TO ALL MEMBERS
NEW IFAC CODE OF ETHICS
The International Ethics Standards Board for Accountants issued its revised Code of Ethics for Professional Accountants (IFAC Code) during July 2009. The revised IFAC Code is aimed at strengthening the independence requirements of the previous IFAC Code and also presents the requirements in clearer, more precise language.
Key Changes to the IFAC Code
The following are the significant changes made to the IFAC Code:
Public Interest Entities – The IFAC Code has introduced a new definition of “public interest entities” and the code now broadens many of the independence requirements for such entities, as discussed below. “Public Interest Entities” or PIEs include the following:
1) All listed entities; and
2) Any entity: (a) defined by regulation or legislation as a PIE or (b) for which the audit is required by regulation or legislation to be conducted in compliance with the same independence requirements that apply to the audit of listed entities.
Key Audit Partner – The IFAC Code has introduced this new term and has adopted certain requirements for partner rotation and cooling off that will apply to “key audit partners.” A “key audit partner” includes:
1) the lead audit engagement partner on the audit of the group financial statements; and
2) the engagement quality control reviewer (EQCR) on the audit of the group financial statements; and
3) other audit partners, if any, on the engagement team who make key decisions or judgments on significant matters with respect to the group financial statements. The term “other audit partners” may include, for example, audit partners responsible for significant subsidiaries or divisions and other audit partners at the group level. It generally will not include IRM partners or tax partners.
Partner Rotation – The new Code extends the partner rotation requirements to all “key audit partners” of PIEs. The rotation requirements are the same as they have been for LAEPs and EQCRs – that is, rotation is required after seven years, with a two year timeout.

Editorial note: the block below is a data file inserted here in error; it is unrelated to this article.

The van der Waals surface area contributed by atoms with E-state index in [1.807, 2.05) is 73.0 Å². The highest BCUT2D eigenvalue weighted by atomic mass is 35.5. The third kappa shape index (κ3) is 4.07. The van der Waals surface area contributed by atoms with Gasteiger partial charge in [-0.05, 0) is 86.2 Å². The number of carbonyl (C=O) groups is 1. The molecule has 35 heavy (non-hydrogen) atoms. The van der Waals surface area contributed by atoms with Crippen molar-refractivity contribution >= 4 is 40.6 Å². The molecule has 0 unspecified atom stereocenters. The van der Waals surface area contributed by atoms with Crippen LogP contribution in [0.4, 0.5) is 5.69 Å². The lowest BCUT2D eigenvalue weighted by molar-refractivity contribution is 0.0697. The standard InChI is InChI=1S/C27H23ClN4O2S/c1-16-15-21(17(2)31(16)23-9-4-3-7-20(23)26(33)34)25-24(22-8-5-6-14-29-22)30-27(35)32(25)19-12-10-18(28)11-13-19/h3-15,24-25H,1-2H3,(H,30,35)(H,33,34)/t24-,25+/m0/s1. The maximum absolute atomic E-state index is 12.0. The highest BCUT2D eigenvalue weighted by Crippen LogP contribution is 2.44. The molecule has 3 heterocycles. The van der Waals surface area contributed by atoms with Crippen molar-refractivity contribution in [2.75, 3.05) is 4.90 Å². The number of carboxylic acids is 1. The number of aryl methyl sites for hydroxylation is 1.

Cooling-Off Period – The IFAC Code now requires a cooling-off period for all key audit partners of PIEs. Such partners must not join an audit client which is a PIE unless they have had a one year period during which they were not a member of the audit engagement team.
Partner Compensation – The Code now prohibits certain audit partners from being evaluated on, or compensated for, selling non-assurance services to their audit clients.
Non-Assurance Services Changes – The Code has tightened the restrictions on providing certain non-assurance services (also commonly referred to as “non-audit services”) to an audit client. The most significant areas of change include the following:
1) The Code contains a new section on Management Responsibilities, which describes certain activities that may not be assumed or performed by the audit firm.
2) The Code contains new provisions relating to threats that are created by certain Tax
Services and provides guidance regarding the following four (4) types of tax services: